For ease of understanding, let us take an example of a 4 member peer-to-peer network, with no central authority. A has $100 and wants to transfer $20 to B. First, members of the network (either C and D) verify whether A has sufficient balance in his ledger. The digital ledger is present on everyone’s computer and the transaction gets updated in all the ledgers in the network. i.e., The transaction of $20, with A being left with $80 balance and B getting $20 gets updated on the network with each peer. (Our description here is simplified, we will talk more about roles like buyers/sellers/miners below)

From this we can derive the characteristics of Decentralized Blockchain Database:

  1. Open and Public: Everyone in the network has access to the ledger and transaction data as it’s stored at all nodes in the network. Hence, it is public and the information is easily accessible.
  2. Distributed risk: The power and access are distributed across all the participants in the network making it difficult for hackers to tamper with data.

Now let’s address the second question.

2. How does it work?

Here’s an infographic by Blockgeeks that explains the transaction flow-


Now, going deeper, let us take the same example as before –

  • A wants to transfer $20 to B. (Same example from above)
  • B announces this to the network. At this point, the transaction is not validated yet.
  • C and D play the same role as above, i.e., they check A’s balance against the network ledger, authenticate the transaction at their nodes on the blockchain and progress it forward.

3. To validate the transaction, the concept of mining is being used. Let us look at the various components in this system-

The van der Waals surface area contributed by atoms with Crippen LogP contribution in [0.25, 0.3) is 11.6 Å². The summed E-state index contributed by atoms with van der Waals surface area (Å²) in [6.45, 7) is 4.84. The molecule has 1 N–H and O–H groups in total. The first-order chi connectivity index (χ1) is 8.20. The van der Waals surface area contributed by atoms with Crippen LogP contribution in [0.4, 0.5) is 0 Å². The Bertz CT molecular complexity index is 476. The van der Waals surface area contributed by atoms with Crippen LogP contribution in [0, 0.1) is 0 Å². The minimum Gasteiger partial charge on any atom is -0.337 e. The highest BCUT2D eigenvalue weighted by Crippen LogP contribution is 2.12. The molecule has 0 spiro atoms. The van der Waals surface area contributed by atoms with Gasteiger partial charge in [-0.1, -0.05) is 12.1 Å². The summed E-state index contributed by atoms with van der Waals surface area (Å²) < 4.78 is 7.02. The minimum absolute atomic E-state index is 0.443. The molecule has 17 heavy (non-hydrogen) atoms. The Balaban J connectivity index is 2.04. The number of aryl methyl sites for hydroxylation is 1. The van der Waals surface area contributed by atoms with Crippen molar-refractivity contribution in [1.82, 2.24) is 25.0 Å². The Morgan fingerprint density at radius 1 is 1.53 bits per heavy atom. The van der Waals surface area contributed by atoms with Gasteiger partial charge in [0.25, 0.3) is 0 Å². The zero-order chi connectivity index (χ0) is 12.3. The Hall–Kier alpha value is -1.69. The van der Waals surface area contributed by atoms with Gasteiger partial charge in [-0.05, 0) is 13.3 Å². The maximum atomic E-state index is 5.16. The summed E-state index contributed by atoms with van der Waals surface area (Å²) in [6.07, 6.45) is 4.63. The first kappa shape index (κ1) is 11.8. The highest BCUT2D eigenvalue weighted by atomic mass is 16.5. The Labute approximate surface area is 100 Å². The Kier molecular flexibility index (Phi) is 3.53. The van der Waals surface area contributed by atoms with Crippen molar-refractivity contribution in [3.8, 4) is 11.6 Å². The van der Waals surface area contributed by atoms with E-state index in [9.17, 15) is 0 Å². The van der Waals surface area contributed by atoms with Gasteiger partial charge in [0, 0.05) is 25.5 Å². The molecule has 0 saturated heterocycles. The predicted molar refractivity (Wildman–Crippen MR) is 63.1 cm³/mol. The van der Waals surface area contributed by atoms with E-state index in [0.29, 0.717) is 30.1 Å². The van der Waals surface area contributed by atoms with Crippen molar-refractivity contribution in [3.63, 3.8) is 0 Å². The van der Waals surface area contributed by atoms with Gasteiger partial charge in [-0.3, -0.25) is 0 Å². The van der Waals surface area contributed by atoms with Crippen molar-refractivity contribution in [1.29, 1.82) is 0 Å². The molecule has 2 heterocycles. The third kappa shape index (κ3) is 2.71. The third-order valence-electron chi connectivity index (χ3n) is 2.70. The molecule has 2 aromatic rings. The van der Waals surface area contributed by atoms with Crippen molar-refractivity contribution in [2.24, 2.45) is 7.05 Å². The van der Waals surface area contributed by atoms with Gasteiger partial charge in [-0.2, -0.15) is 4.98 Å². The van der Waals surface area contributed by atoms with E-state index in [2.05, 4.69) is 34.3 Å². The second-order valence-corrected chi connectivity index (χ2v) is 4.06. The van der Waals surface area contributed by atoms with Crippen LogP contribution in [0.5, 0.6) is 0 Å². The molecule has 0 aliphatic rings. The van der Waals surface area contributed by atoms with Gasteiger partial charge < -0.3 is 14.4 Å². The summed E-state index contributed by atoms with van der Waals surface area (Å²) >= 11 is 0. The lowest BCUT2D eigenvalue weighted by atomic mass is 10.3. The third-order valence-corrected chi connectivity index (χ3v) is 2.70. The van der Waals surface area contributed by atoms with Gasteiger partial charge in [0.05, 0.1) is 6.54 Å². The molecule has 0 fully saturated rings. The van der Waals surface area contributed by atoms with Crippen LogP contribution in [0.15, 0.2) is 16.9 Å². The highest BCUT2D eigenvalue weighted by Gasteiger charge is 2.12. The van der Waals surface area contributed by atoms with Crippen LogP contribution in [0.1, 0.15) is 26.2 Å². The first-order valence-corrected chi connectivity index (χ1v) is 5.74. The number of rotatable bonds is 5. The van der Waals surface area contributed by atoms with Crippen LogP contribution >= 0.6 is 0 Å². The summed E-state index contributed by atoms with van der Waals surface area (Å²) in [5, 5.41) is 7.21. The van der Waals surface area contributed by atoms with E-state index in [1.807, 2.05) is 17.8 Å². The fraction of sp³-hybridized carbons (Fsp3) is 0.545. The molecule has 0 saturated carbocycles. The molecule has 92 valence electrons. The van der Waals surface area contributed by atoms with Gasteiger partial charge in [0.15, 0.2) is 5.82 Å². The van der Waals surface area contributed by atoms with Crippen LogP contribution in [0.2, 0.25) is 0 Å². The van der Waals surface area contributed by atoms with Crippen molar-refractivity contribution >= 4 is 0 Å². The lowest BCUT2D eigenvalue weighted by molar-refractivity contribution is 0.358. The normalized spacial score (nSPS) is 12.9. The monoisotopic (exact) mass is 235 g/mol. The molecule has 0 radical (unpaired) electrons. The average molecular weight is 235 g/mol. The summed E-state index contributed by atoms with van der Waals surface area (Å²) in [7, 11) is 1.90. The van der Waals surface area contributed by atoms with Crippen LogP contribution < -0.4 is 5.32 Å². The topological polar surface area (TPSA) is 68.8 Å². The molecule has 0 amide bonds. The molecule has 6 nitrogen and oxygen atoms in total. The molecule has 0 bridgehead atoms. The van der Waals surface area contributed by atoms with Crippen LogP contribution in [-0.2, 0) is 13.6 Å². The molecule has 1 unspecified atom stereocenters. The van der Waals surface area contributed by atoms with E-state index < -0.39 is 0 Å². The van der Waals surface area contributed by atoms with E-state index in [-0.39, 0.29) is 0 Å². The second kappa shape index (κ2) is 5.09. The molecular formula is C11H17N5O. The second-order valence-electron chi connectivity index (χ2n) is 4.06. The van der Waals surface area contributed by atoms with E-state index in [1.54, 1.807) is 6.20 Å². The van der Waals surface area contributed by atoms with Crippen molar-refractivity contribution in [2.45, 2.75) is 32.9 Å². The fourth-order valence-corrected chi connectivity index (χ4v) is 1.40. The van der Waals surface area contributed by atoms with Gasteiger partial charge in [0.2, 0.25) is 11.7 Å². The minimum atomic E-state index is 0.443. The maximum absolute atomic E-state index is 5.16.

• Buyer: This member bought some product/service from the seller, so is paying the seller. In our case, it is A.
  • Seller: This member is selling his product/service. In this case, it is B. He is getting paid $20 from A for his product/service.
  • Miners: Here, and are the miners. Miners are the members in the network who validate and establish the proof of work, by solving a mathematical problem. To solve this, they employ their computational resources. In mining, the person who solves this problem first gets a reward for investing his computational power for this transaction. In this case, let’s say D becomes successful in mining, so he publishes the hash value of the transaction, other peers in the network verify it and a block is added to the digital ledger at every node. This system rewards the first person to solve the problem.
  • Consensus: Other members need to be on the same consensus after the update. Thus, tampering is prevented.

4. Why is it so secure and immutable?

The nature of blockchain is open, public and distributed across all the nodes. If one wants to verify any transaction details, then he/she can check all of the transactions all the way till genesis (first) block across all nodes. Hence any effort to tamper it would require changing all the subsequent data, present on every single node. This makes it more of a ‘system of record’ as compared to mere ‘database’. Also, adding any data in the blockchain needs a consensus from the peers in the network. Hence, it’s secure and immutable.

5. Do you really need blockchain?

This is perhaps the most important question. Before investing in the concept, you need to understand its merits and limitations. There are certain Decision Trees developed by multiple people and organizations to help you out.We will explore this direction in further detail in the next article of the series, looking into applications of blockchain. As an overview –

I hope this article has helped readers grasp a basic understanding of this revolutionary concept. We look forward to further readership as we explore other facets of blockchain and its potential in the upcoming articles.